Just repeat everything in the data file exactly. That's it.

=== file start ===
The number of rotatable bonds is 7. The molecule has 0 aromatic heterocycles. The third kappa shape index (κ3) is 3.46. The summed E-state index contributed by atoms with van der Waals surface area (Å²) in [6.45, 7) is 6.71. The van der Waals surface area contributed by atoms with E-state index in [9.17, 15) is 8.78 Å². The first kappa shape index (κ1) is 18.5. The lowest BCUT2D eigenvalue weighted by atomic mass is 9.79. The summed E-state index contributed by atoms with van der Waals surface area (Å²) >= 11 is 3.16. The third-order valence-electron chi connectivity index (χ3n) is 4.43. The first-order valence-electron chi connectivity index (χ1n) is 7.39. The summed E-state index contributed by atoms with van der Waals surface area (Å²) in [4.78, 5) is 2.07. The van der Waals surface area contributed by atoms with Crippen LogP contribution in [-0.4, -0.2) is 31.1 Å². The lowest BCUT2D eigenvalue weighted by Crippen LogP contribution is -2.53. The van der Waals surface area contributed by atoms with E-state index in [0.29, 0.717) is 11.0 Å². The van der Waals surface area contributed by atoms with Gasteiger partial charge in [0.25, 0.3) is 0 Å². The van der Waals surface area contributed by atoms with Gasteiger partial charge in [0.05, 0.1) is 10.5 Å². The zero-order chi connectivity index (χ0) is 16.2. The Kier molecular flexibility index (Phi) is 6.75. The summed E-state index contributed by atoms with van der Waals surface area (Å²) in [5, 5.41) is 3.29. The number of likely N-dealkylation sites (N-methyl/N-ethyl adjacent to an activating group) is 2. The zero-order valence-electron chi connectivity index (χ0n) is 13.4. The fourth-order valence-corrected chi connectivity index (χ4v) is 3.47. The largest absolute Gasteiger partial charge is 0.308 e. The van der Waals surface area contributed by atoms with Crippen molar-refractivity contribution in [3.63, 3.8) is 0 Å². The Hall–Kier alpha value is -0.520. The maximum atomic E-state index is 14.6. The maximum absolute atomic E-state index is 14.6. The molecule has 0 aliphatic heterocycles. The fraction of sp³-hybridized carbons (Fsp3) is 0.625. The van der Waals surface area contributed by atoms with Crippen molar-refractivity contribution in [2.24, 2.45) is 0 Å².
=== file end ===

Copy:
The number of rotatable bonds is 7. The molecule has 0 aromatic heterocycles. The third kappa shape index (κ3) is 3.46. The summed E-state index contributed by atoms with van der Waals surface area (Å²) in [6.45, 7) is 6.71. The van der Waals surface area contributed by atoms with E-state index in [9.17, 15) is 8.78 Å². The first kappa shape index (κ1) is 18.5. The lowest BCUT2D eigenvalue weighted by atomic mass is 9.79. The summed E-state index contributed by atoms with van der Waals surface area (Å²) >= 11 is 3.16. The third-order valence-electron chi connectivity index (χ3n) is 4.43. The first-order valence-electron chi connectivity index (χ1n) is 7.39. The summed E-state index contributed by atoms with van der Waals surface area (Å²) in [4.78, 5) is 2.07. The van der Waals surface area contributed by atoms with Crippen LogP contribution in [-0.4, -0.2) is 31.1 Å². The lowest BCUT2D eigenvalue weighted by Crippen LogP contribution is -2.53. The van der Waals surface area contributed by atoms with E-state index in [0.29, 0.717) is 11.0 Å². The van der Waals surface area contributed by atoms with Gasteiger partial charge in [0.25, 0.3) is 0 Å². The van der Waals surface area contributed by atoms with Gasteiger partial charge in [0.05, 0.1) is 10.5 Å². The zero-order chi connectivity index (χ0) is 16.2. The Kier molecular flexibility index (Phi) is 6.75. The summed E-state index contributed by atoms with van der Waals surface area (Å²) in [5, 5.41) is 3.29. The number of likely N-dealkylation sites (N-methyl/N-ethyl adjacent to an activating group) is 2. The zero-order valence-electron chi connectivity index (χ0n) is 13.4. The fourth-order valence-corrected chi connectivity index (χ4v) is 3.47. The largest absolute Gasteiger partial charge is 0.308 e. The van der Waals surface area contributed by atoms with Crippen molar-refractivity contribution in [3.63, 3.8) is 0 Å². The Hall–Kier alpha value is -0.520. The maximum atomic E-state index is 14.6. The maximum absolute atomic E-state index is 14.6. The molecule has 0 aliphatic heterocycles. The fraction of sp³-hybridized carbons (Fsp3) is 0.625. The van der Waals surface area contributed by atoms with Crippen molar-refractivity contribution in [2.24, 2.45) is 0 Å².